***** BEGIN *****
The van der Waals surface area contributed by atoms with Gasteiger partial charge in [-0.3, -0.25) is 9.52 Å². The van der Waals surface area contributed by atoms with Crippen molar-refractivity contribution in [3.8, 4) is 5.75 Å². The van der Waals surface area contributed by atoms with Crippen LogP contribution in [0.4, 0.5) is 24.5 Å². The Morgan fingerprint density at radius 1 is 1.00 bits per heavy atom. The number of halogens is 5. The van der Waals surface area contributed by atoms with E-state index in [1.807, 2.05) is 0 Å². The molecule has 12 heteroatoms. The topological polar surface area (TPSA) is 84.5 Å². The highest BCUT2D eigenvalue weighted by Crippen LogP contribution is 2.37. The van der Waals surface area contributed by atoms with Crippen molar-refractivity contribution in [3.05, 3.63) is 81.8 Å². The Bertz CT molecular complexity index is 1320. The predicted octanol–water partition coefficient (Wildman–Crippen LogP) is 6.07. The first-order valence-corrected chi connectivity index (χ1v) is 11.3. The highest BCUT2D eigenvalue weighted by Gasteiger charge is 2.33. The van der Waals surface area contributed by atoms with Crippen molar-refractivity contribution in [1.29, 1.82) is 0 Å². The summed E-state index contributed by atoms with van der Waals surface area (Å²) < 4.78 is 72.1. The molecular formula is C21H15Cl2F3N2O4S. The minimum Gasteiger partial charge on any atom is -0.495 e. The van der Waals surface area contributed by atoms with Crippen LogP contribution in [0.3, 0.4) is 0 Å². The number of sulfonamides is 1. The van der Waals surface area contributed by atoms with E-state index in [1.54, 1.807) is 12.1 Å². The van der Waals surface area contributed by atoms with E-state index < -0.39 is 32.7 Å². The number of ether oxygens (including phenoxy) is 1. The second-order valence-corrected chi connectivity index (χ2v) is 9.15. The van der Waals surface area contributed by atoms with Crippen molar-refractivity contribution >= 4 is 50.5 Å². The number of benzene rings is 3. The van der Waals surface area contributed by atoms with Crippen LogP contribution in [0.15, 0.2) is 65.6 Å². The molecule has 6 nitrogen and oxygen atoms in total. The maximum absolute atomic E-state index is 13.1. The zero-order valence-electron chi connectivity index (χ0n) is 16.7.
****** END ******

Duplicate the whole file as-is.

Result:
The van der Waals surface area contributed by atoms with Gasteiger partial charge in [-0.3, -0.25) is 9.52 Å². The van der Waals surface area contributed by atoms with Crippen molar-refractivity contribution in [3.8, 4) is 5.75 Å². The van der Waals surface area contributed by atoms with Crippen LogP contribution in [0.4, 0.5) is 24.5 Å². The Morgan fingerprint density at radius 1 is 1.00 bits per heavy atom. The number of halogens is 5. The van der Waals surface area contributed by atoms with E-state index in [1.807, 2.05) is 0 Å². The molecule has 12 heteroatoms. The topological polar surface area (TPSA) is 84.5 Å². The highest BCUT2D eigenvalue weighted by Crippen LogP contribution is 2.37. The van der Waals surface area contributed by atoms with Crippen molar-refractivity contribution in [3.05, 3.63) is 81.8 Å². The Bertz CT molecular complexity index is 1320. The predicted octanol–water partition coefficient (Wildman–Crippen LogP) is 6.07. The first-order valence-corrected chi connectivity index (χ1v) is 11.3. The highest BCUT2D eigenvalue weighted by Gasteiger charge is 2.33. The van der Waals surface area contributed by atoms with Crippen molar-refractivity contribution in [1.29, 1.82) is 0 Å². The summed E-state index contributed by atoms with van der Waals surface area (Å²) < 4.78 is 72.1. The molecular formula is C21H15Cl2F3N2O4S. The minimum Gasteiger partial charge on any atom is -0.495 e. The van der Waals surface area contributed by atoms with Crippen LogP contribution in [0.3, 0.4) is 0 Å². The number of sulfonamides is 1. The van der Waals surface area contributed by atoms with E-state index in [1.54, 1.807) is 12.1 Å². The van der Waals surface area contributed by atoms with E-state index < -0.39 is 32.7 Å². The number of ether oxygens (including phenoxy) is 1. The second-order valence-corrected chi connectivity index (χ2v) is 9.15. The van der Waals surface area contributed by atoms with Crippen molar-refractivity contribution >= 4 is 50.5 Å². The number of benzene rings is 3. The van der Waals surface area contributed by atoms with Crippen LogP contribution in [0.15, 0.2) is 65.6 Å². The molecule has 6 nitrogen and oxygen atoms in total. The maximum absolute atomic E-state index is 13.1. The zero-order valence-electron chi connectivity index (χ0n) is 16.7.